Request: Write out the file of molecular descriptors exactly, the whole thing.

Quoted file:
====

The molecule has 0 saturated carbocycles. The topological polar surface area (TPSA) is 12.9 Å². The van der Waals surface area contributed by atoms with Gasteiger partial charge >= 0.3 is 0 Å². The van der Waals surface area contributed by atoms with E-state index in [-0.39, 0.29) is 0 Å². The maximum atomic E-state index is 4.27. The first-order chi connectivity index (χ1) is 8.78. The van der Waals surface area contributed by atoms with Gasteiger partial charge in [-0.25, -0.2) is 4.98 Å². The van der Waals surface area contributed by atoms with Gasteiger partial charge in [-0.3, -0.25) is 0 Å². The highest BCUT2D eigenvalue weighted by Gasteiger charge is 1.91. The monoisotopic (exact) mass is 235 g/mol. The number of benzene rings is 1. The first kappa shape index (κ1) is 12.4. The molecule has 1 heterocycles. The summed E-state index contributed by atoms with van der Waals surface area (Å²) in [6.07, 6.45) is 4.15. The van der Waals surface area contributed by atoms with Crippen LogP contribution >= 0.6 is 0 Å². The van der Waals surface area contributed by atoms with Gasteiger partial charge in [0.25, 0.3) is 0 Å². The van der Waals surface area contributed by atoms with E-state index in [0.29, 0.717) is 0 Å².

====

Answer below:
The molecule has 0 saturated carbocycles. The topological polar surface area (TPSA) is 12.9 Å². The van der Waals surface area contributed by atoms with Gasteiger partial charge >= 0.3 is 0 Å². The van der Waals surface area contributed by atoms with E-state index in [-0.39, 0.29) is 0 Å². The maximum atomic E-state index is 4.27. The first-order chi connectivity index (χ1) is 8.78. The van der Waals surface area contributed by atoms with Gasteiger partial charge in [-0.25, -0.2) is 4.98 Å². The van der Waals surface area contributed by atoms with Gasteiger partial charge in [-0.3, -0.25) is 0 Å². The highest BCUT2D eigenvalue weighted by Gasteiger charge is 1.91. The monoisotopic (exact) mass is 235 g/mol. The number of benzene rings is 1. The first kappa shape index (κ1) is 12.4. The molecule has 1 heterocycles. The summed E-state index contributed by atoms with van der Waals surface area (Å²) in [6.07, 6.45) is 4.15. The van der Waals surface area contributed by atoms with Crippen LogP contribution >= 0.6 is 0 Å². The van der Waals surface area contributed by atoms with Gasteiger partial charge in [0.25, 0.3) is 0 Å². The van der Waals surface area contributed by atoms with E-state index in [0.29, 0.717) is 0 Å².